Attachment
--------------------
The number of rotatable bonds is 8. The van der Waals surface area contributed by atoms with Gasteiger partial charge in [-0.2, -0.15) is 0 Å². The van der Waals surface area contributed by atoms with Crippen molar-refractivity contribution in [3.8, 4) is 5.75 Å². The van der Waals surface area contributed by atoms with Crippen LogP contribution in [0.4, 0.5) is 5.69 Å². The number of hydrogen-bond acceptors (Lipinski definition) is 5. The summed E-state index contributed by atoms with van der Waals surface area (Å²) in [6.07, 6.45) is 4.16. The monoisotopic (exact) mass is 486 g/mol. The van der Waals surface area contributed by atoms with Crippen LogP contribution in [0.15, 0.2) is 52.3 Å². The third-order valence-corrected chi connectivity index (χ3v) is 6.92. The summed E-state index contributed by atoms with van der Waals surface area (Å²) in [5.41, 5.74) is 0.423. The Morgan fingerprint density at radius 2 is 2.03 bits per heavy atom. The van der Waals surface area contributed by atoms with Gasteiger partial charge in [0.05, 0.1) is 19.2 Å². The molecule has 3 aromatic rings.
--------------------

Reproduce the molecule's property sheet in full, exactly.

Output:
The number of rotatable bonds is 8. The van der Waals surface area contributed by atoms with Gasteiger partial charge in [-0.2, -0.15) is 0 Å². The van der Waals surface area contributed by atoms with Crippen molar-refractivity contribution in [3.8, 4) is 5.75 Å². The van der Waals surface area contributed by atoms with Crippen LogP contribution in [0.4, 0.5) is 5.69 Å². The number of hydrogen-bond acceptors (Lipinski definition) is 5. The summed E-state index contributed by atoms with van der Waals surface area (Å²) in [6.07, 6.45) is 4.16. The monoisotopic (exact) mass is 486 g/mol. The van der Waals surface area contributed by atoms with Crippen LogP contribution in [0.15, 0.2) is 52.3 Å². The third-order valence-corrected chi connectivity index (χ3v) is 6.92. The summed E-state index contributed by atoms with van der Waals surface area (Å²) in [5.41, 5.74) is 0.423. The Morgan fingerprint density at radius 2 is 2.03 bits per heavy atom. The van der Waals surface area contributed by atoms with Gasteiger partial charge in [0.05, 0.1) is 19.2 Å². The molecule has 3 aromatic rings.